idata
Community Manager
59 Views

Yes, the firmware is the same on each pair of drives.

Tim

PMurp4
Valued Contributor II
59 Views

I doubt whether it would make any difference but you could see if newer drive firmware is available but without being willing to do a little swapping around of drives that may necessitate a total reinstallation (or using the BIOS to configure your RAID setup which may require the same), I don't know how else you can progress this issue. Of course it's worth reporting to Intel Tech Support but I expect they'd want to try the same in order to get to the bottom of things and rule out a possible intermittant drive fault etc.

I assume it's a board that's had the Sandybridge chipset issue addressed by using the newer stepping chipset (if not, you should get that fixed before you go any further)? Intels page to assist with http://www.intel.com/support/motherboards/desktop/sb/CS-020811.htm Troubleshooting RAID issues may be some help.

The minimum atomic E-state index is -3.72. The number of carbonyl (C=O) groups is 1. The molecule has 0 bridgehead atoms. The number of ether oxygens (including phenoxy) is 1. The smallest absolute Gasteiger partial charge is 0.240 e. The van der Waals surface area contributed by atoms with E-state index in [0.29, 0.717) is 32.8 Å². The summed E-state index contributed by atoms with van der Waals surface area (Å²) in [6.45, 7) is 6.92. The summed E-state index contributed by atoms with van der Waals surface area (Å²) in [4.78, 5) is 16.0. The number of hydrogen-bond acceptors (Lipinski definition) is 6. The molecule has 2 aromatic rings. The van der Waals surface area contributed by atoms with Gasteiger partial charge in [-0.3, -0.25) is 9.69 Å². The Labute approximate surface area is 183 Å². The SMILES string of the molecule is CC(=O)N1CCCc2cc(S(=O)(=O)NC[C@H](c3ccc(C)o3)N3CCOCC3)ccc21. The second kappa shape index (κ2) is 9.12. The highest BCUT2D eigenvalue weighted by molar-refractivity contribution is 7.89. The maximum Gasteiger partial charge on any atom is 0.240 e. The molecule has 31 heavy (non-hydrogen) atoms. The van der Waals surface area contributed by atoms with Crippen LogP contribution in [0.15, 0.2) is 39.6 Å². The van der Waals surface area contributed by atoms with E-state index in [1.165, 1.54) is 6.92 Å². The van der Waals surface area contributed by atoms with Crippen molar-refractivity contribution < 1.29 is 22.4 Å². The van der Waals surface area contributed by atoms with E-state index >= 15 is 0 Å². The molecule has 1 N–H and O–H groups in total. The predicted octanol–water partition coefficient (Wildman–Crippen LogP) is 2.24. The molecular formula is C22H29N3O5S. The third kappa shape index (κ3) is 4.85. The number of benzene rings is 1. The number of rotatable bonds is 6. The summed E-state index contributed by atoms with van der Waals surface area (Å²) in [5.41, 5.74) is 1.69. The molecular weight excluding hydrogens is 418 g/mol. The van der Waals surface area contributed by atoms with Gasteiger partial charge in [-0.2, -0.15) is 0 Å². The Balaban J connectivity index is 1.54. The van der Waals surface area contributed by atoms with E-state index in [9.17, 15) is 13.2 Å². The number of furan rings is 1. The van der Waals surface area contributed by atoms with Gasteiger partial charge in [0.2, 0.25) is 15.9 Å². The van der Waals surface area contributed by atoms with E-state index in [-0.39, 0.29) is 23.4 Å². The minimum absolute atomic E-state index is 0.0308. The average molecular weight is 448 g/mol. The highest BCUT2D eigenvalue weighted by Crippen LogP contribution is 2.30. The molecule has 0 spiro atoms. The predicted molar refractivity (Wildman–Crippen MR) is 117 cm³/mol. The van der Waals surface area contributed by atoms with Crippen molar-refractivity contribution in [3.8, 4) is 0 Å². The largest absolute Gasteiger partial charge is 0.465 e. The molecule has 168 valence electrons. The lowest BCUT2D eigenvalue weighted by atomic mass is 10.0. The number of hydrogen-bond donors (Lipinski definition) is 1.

idata
Community Manager
59 Views

An update. Removing and re-installing the RST application did bring back the drive on port 0 so thanks for that suggestion. However attempting to create the mirror failed with an "unknown error". Both drives check out fine with WD diagnostics.

Just out of curiorisity, I booted into an old Win XP 64-bit installation; I have dual boot enabled. The OS is on the same drive but in a different partition. I installed the RST application and drivers. Tried to create the mirror, worked instantly and data is now migrating.

Curious.

As for the freezes, when the migration is complete I will see if the freezes re-occur. Then I will re-mirror the other two drives and again review stability.